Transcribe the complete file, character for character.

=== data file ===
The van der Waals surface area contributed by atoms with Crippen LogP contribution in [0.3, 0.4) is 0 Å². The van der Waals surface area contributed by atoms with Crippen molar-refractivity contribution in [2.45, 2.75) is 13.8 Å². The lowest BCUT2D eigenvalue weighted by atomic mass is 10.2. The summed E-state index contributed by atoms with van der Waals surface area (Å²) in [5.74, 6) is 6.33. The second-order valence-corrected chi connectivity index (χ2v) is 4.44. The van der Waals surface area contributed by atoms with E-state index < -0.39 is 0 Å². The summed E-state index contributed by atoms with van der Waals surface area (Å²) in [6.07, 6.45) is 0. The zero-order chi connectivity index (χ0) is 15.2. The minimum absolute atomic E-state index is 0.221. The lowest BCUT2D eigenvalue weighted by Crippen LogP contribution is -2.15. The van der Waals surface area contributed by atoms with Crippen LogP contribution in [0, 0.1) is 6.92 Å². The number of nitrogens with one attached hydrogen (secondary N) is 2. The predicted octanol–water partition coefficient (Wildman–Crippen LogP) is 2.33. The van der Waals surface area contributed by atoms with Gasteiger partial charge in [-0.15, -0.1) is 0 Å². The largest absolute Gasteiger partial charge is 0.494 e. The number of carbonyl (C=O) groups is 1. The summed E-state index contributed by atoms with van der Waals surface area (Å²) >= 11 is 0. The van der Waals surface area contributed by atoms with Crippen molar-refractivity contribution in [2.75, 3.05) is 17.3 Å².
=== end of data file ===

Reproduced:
The van der Waals surface area contributed by atoms with Crippen LogP contribution in [0.3, 0.4) is 0 Å². The van der Waals surface area contributed by atoms with Crippen molar-refractivity contribution in [2.45, 2.75) is 13.8 Å². The lowest BCUT2D eigenvalue weighted by atomic mass is 10.2. The summed E-state index contributed by atoms with van der Waals surface area (Å²) in [5.74, 6) is 6.33. The second-order valence-corrected chi connectivity index (χ2v) is 4.44. The van der Waals surface area contributed by atoms with E-state index < -0.39 is 0 Å². The summed E-state index contributed by atoms with van der Waals surface area (Å²) in [6.07, 6.45) is 0. The zero-order chi connectivity index (χ0) is 15.2. The minimum absolute atomic E-state index is 0.221. The lowest BCUT2D eigenvalue weighted by Crippen LogP contribution is -2.15. The van der Waals surface area contributed by atoms with Crippen LogP contribution in [0, 0.1) is 6.92 Å². The number of nitrogens with one attached hydrogen (secondary N) is 2. The predicted octanol–water partition coefficient (Wildman–Crippen LogP) is 2.33. The van der Waals surface area contributed by atoms with Gasteiger partial charge in [-0.15, -0.1) is 0 Å². The largest absolute Gasteiger partial charge is 0.494 e. The number of carbonyl (C=O) groups is 1. The summed E-state index contributed by atoms with van der Waals surface area (Å²) >= 11 is 0. The van der Waals surface area contributed by atoms with Crippen molar-refractivity contribution in [2.75, 3.05) is 17.3 Å².